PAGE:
From JUnit to TestNG - migration story

I've joined a new team recently and (to my horror and dismay ;) I've found out that we use JUnit! Well, I just had to do something about it, namely switch to TestNG ASAP! :)

This is a story of migration of one project from JUnit to TestNG. FYI, it was the first time in my life when I performed such a migration (all my previous projects were done with TestNG from the very beginning).

Ok, so let us go! (I took notes while working on the migration).

7:02 start!

7:04 Eclipse installed, Maven project imported

7:07 Eclipse TestNG plugin installed (see

7:10 Scanned through, (in the background all tests run)

7:12 there are only ~40 test methods to convert

7:14 started converting (using TestNG plugin) - looks good, a nice diff view which shows changes introduced by TestNG plugin

7:15 added TestNG to Maven dependencies (scope test)

7:16 Some tests initialize mocks as private fields (taking advantage of the JUnit execution model). TestNG does not work like this, so I need to move them manually to @Before.

7:21 back to IntelliJ IDEA, yeah!

7:24 one test class has not been converted? - why? I have no clue, maybe because it was marked with @Ignored annotation?

7:27 making some changes by hand - moving initialization of mocks to some set-up methods annotated with @BeforeMethod. "Extract field" refactoring (CTRL + ALT + F) helps a lot.

7:32 fixing some remaining stuff - like doubled @Test annotations over test methods which were previously marked as @Ignored

7:34 JUnit removed from Maven dependencies

7:35 mvn clean install - oops, to my surprise the number of tests executed dropped down from 39 to 35, what the hell...? Maybe JUnit counts ignored tests and TestNG doesn't?

7:41 looking into diff to find out what is going on. Along the way fixing minor stuff (e.g. some tests description like "@Ignore("tested method must be refactored")" were not converted)

7:45 Still missing 4 tests - need to check out the original (JUnit) version of code, and run the tests there to see the difference with the current state

7:49 yes, that is it, - TestNG does not bother with reporting ignored (JUnit: @Ignore, TestNG: @Test(enabled=false)) tests - so I'm finished!

7:50 final checks if everything works and looks fine

7:55 grrrr! some SVN #(*$-up! it reports a conflict (pom.xml out of date), but neither svn up nor svn cleanup helps! :(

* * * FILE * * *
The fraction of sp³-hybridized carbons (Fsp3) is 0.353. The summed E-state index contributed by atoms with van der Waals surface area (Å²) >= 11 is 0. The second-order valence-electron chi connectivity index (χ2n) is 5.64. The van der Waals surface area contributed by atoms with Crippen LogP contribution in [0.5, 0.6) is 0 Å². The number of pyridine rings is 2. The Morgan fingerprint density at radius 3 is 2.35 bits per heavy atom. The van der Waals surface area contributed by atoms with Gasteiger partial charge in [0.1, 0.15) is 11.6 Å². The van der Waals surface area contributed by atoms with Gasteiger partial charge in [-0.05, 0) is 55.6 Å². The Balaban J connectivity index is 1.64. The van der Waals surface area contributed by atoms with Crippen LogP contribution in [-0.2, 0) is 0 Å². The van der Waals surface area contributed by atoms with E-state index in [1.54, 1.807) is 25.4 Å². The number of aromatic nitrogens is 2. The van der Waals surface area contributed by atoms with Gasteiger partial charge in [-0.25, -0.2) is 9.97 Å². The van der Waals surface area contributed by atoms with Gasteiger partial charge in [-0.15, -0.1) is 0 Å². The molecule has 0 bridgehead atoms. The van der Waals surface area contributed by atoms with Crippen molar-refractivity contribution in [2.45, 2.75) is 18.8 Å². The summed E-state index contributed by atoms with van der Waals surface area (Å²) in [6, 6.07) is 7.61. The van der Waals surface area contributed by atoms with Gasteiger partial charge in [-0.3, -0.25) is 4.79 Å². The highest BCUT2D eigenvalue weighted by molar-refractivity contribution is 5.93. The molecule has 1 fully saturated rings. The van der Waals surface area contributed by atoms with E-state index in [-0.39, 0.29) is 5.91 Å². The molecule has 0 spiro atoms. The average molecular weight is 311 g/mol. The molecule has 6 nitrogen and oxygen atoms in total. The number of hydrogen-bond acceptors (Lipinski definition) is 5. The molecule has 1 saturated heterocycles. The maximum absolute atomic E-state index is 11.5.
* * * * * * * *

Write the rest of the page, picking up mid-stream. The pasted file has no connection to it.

8:05 someone joined the office (hi Michal!), short break, tea etc.

8:10 all tests passed on Jenkins, migration finished :) No JUnit, all tests written with TestNG.

To sum it up, the plugin helps to converts tests but still you have to see every change to make sure it really works fine and fix some minor stuff (which is boring and irritating, but not hard to do).

Main problems:

  • my lack of Eclipse expertise (in fact, I haven't been using Eclipse for years)
  • SVN issue (wtf?!)


Personally I don't see the added value of using testng, and would rather choose going in the oposite direction, replace testng by junit.

my turn to ask "why?!"

Ah, this is interesting! Could you please explain the reasons for doing so?


Hi Tomek,

Good to hear the conversion went well! Let me know if you think there is anything I can add to the conversion tool to make this kind of job even easier.

Answering the question of another commenter about "why?": I see it more as an investment in the future, which is even more worth doing when the test code base is still small. Once the conversion is done, the tests that get written from that point on can leverage a lot of the advanced features that JUnit doesn't offer (groups, dependencies, multithread, etc...).


Migration too

Once, I migrate test environment from JUnit to TestNG, but with this requirement only the new tests need to be done in TestNG.
UTs are easy to migrate, but integration tests required to change their name, they don't have to end on IT or some other prefix or suffix, which was required by maven integration test plug-in. If you use the same prefix and suffix as JUnit test the maven plug-in will execute the old IT tests twice, once as JUnit and once as TestNG.
So because of the naming issue, the tests didn't migrate to TestNG, which is best testing tool for Java

Why ? I don't see point to

Why ? I don't see point to migrate the project from JUnit to TestNG, what about the team ? do they agree ? do they know how to use JUnit ? and so on ...


hi, thanks for your questions!

1) the team agreed on this - sure, I wouldn't surprise them with a sudden technology change!
2) the team knows how to use TestNG (btw. there are almost on changes in terms of the syntax/API...)

And why? Well, in short - it is worth migrating because TestNG offers a lot of goodness for integration/end-to-end tests which JUnit doesn't (but also some nice features useful in unit tests).

In few days I will post a short presentation which I used to present TestNG to my teammates and discuss the idea of migration. Maybe it will answer your "why?" question. :)

Can u pls elaborate more on this


can u pls illustrate this with simple example,because i am getting stuck at the point where
I have both testng and junit configured at my end.
1.I have to migrate this junit class to testng without changing the source code.
2.Have made the changes in the testng tag.(

3.What exact steps do i need to perform for the migration.

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